The story was good. I wish we got to see more of Jamie De Curry since we heard about him in the first 7 novels. Overall it was entertaining and but King as narrator was just terrible. His voice as Roland was awful. If this was done with George Guidall it would have been some much better.
I rank it pretty high up there, Stephen King Narrating his own work is pretty cool, although his voice isn't really suited for reading, not saying he did a bad job, It's just that I had listened to the previous dark tower novels, the majority being read by Frank Muller who had a great reading voice. This is still a great listen, and I definitely recommend it to anyone who has read or listened to the previous dark towers.
Well, without giving anything away it's hard to say. I loved every bit of this one though.
Probably not a whole lot, it's just cool that he read it himself.
I loved it, and yeah I got a little choked up at parts, and it had me gnawing my nails off throughout the book.
Grab this if you can, read it or listen to it, either way if you are a tower junkie, pick this one up! You will not be disappointed! Hopefully The King ain't done with The Gunslinger's Universe just yet.
If you are a Towers fan and you just wanna hear how Stephan King intended the story to sound, this is it. At first I wasn't so sure how would it be to have the author read the story. He is fairly decent and I really enjoyed hearing his inflections and pronunciation of words that I had guessed at. This was a fun story to listen to.
I have been listening to books on tape for over 20 years. Starting with audio tapes, then CD's and now downloads.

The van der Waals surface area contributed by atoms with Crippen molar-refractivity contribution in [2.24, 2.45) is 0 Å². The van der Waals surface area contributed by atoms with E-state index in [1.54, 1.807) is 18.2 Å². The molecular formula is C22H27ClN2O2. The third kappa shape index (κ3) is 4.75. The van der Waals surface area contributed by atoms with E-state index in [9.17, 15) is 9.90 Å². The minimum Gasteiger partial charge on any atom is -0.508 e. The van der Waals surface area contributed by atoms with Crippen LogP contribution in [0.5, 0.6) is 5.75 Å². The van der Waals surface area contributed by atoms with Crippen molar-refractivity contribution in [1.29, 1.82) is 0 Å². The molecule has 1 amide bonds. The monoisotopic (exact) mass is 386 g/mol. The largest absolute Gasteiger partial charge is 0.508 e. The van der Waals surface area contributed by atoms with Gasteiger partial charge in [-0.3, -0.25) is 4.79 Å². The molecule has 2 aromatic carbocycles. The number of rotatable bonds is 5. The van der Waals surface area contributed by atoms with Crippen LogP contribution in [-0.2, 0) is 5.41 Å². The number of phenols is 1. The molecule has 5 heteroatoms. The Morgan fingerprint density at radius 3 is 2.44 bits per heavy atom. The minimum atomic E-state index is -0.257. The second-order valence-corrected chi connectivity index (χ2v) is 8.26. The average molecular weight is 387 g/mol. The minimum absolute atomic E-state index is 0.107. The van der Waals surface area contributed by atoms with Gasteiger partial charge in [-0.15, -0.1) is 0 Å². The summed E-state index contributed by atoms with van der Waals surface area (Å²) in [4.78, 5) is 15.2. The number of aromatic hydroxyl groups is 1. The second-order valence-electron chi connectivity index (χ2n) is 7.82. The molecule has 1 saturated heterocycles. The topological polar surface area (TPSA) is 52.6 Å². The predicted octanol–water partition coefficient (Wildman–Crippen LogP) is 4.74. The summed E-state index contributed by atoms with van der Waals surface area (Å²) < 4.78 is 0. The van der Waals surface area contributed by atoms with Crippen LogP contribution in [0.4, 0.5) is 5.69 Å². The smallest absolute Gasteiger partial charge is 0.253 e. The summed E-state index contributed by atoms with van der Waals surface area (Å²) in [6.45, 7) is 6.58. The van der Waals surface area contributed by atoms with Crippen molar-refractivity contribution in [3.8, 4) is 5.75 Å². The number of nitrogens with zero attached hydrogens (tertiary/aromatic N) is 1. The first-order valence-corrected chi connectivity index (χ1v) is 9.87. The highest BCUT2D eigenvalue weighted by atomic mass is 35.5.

I listen to 85% of my books as compared to the 15% I read. Mr. King decided to read this book himself. Though I have heard him read other stories, I must agree the other listeners it would have been more enjoyable with a voice actor
I think Mr. King is one of the best and most enjoyable writers of our time. He is both thoughtful of what the character would be thinking and living as well as keeps his books moving. What makes him such a good writer is his committment to the story and his refusal to be rushed
No, not well
No, it is an excellent story but not an emotional one
i think if you have not read/listened to the other Dark Tower stories I think this is not a good story to start with
In audiobook format yes -- I listened to all the other audiobooks in this series and they were awesome.
Disappointment - wasted money and was unable to complete -- unlistenable.
Another Story Within
The final battle, great detailed description of conflict and combative movement.
Limited character differentiation
Hard to avoid any spoilers but there are many inspirational moments regarding Tim and his mother.
Another great example of Stephen King being able to weave a story within a story within a story. My favorite part of the book, which I think was why King felt he needed to tell the tale, was Tim Stoutheart's story within Roland's story, within King's series.